Dziga Vertov (Davyd Abeliovych (Denys Arkadiiovych) Kaufman) was one of the most distinguished Russian and Ukrainian avant-garde directors, a pioneer of the documentary film.
His filmmaking career began in 1917 when, invited by his friend Mikhail Koltsov, he began to work at the Moscow Film Committee administration. He was first engaged in paper work only, but he soon mastered the basics of filming and editing, and in the autumn he made his test films.
Kaufman made his real film work one year later; in 1918, he was tasked with editing the newsreel Річниця революції/Anniversary of the Revolution. Then, Davyd Kaufman began actively using the pseudonym Dziga Vertov. Dziga Vertov substantiated his role of a “documentary director” in 1922, when he and his colleagues created the movement of Kinoks.
In their manifesto We, Kinoks offered to replace “the dramatisation of life phenomena” with real life caught unawares by an impersonal mechanical eye. However, the aggressive rhetoric of Vertov’s theory faced severe resistance; Viktor Shklovsky and Sergei Eisenstein became Kinoks’ opponents.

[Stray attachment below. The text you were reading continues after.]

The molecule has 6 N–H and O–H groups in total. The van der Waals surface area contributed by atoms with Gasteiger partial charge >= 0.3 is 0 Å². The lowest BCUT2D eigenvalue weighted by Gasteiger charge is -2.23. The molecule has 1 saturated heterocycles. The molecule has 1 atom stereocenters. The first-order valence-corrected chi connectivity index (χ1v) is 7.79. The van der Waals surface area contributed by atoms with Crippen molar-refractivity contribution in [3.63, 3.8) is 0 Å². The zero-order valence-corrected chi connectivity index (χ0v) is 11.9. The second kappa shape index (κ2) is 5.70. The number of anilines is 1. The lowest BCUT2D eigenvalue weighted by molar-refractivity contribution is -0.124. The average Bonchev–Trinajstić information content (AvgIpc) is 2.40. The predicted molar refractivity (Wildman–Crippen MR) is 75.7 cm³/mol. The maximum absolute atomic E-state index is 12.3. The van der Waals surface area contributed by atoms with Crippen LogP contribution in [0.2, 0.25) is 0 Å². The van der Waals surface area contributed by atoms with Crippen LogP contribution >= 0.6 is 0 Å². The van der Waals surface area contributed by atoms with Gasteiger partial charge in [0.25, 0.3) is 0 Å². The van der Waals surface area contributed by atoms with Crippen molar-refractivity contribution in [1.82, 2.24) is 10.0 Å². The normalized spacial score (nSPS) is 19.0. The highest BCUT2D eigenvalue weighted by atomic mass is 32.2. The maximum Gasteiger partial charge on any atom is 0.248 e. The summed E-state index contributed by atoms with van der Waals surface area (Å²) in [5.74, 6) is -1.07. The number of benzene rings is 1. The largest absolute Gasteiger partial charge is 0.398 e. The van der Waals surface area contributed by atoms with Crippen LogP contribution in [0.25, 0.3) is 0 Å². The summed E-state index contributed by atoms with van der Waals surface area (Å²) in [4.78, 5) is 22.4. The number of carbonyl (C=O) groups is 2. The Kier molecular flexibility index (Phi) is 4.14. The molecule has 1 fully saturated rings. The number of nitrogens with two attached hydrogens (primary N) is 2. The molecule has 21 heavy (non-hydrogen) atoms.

In 1927, Vertov was fired from Sovkino; “failure to submit the script of Man with a Movie Camera on time” being named as an official reason. Invited by Odesa Film Studio, he moved to Ukraine, where, in 1929, he finished the film Man with a Movie Camera.
Although it failed at the box office, it had a tremendous impact on the documentary genre. A lot of Vertov’s inventions of that time nowadays became de facto standards in documentary.
In 1930, in Ukraine Vertov made his next film, which was the first Soviet sound film, Enthusiasm: The Symphony of Donbass. In the early 1930s, he returned to Moscow. After the war, forgotten and discredited, he fell a victim to the Soviet anti-Semitic campaign, the so-called “struggle against cosmopolitanism.”